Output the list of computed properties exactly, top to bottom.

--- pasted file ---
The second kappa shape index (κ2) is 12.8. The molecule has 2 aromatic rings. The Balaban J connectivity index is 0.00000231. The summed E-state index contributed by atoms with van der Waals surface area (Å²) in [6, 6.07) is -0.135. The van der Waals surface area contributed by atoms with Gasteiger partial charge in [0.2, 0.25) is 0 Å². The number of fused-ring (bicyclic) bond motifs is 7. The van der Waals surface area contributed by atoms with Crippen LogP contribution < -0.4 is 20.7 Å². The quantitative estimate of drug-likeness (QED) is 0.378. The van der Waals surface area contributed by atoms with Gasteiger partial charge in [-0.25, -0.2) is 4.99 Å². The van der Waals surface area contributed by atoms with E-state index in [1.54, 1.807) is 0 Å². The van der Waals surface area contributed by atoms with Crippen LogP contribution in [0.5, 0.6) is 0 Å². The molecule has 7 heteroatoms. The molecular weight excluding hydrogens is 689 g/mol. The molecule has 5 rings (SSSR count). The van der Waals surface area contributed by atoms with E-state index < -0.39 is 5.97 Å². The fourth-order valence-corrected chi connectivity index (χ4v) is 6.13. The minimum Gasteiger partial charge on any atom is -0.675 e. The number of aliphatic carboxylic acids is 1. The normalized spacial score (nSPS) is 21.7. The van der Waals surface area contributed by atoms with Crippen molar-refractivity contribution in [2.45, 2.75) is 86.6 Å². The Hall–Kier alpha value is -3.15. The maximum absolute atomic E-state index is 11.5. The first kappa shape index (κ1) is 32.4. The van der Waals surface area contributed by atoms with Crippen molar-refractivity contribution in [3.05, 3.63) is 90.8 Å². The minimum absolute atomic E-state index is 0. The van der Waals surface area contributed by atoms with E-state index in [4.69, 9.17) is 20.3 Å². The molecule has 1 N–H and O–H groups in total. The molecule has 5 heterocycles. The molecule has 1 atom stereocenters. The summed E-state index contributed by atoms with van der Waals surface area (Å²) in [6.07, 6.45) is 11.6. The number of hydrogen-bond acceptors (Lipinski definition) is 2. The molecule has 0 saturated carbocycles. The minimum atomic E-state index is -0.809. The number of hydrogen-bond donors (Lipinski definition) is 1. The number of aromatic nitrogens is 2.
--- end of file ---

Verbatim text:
The second kappa shape index (κ2) is 12.8. The molecule has 2 aromatic rings. The Balaban J connectivity index is 0.00000231. The summed E-state index contributed by atoms with van der Waals surface area (Å²) in [6, 6.07) is -0.135. The van der Waals surface area contributed by atoms with Gasteiger partial charge in [0.2, 0.25) is 0 Å². The number of fused-ring (bicyclic) bond motifs is 7. The van der Waals surface area contributed by atoms with Crippen LogP contribution < -0.4 is 20.7 Å². The quantitative estimate of drug-likeness (QED) is 0.378. The van der Waals surface area contributed by atoms with Gasteiger partial charge in [-0.25, -0.2) is 4.99 Å². The van der Waals surface area contributed by atoms with E-state index in [1.54, 1.807) is 0 Å². The van der Waals surface area contributed by atoms with Crippen LogP contribution in [0.5, 0.6) is 0 Å². The molecule has 7 heteroatoms. The molecular weight excluding hydrogens is 689 g/mol. The molecule has 5 rings (SSSR count). The van der Waals surface area contributed by atoms with E-state index < -0.39 is 5.97 Å². The fourth-order valence-corrected chi connectivity index (χ4v) is 6.13. The minimum Gasteiger partial charge on any atom is -0.675 e. The number of aliphatic carboxylic acids is 1. The normalized spacial score (nSPS) is 21.7. The van der Waals surface area contributed by atoms with Crippen molar-refractivity contribution in [2.45, 2.75) is 86.6 Å². The Hall–Kier alpha value is -3.15. The maximum absolute atomic E-state index is 11.5. The first kappa shape index (κ1) is 32.4. The van der Waals surface area contributed by atoms with Crippen molar-refractivity contribution in [3.05, 3.63) is 90.8 Å². The minimum absolute atomic E-state index is 0. The van der Waals surface area contributed by atoms with E-state index in [4.69, 9.17) is 20.3 Å². The molecule has 1 N–H and O–H groups in total. The molecule has 5 heterocycles. The molecule has 1 atom stereocenters. The summed E-state index contributed by atoms with van der Waals surface area (Å²) in [6.07, 6.45) is 11.6. The number of hydrogen-bond acceptors (Lipinski definition) is 2. The molecule has 0 saturated carbocycles. The minimum atomic E-state index is -0.809. The number of hydrogen-bond donors (Lipinski definition) is 1. The number of aromatic nitrogens is 2.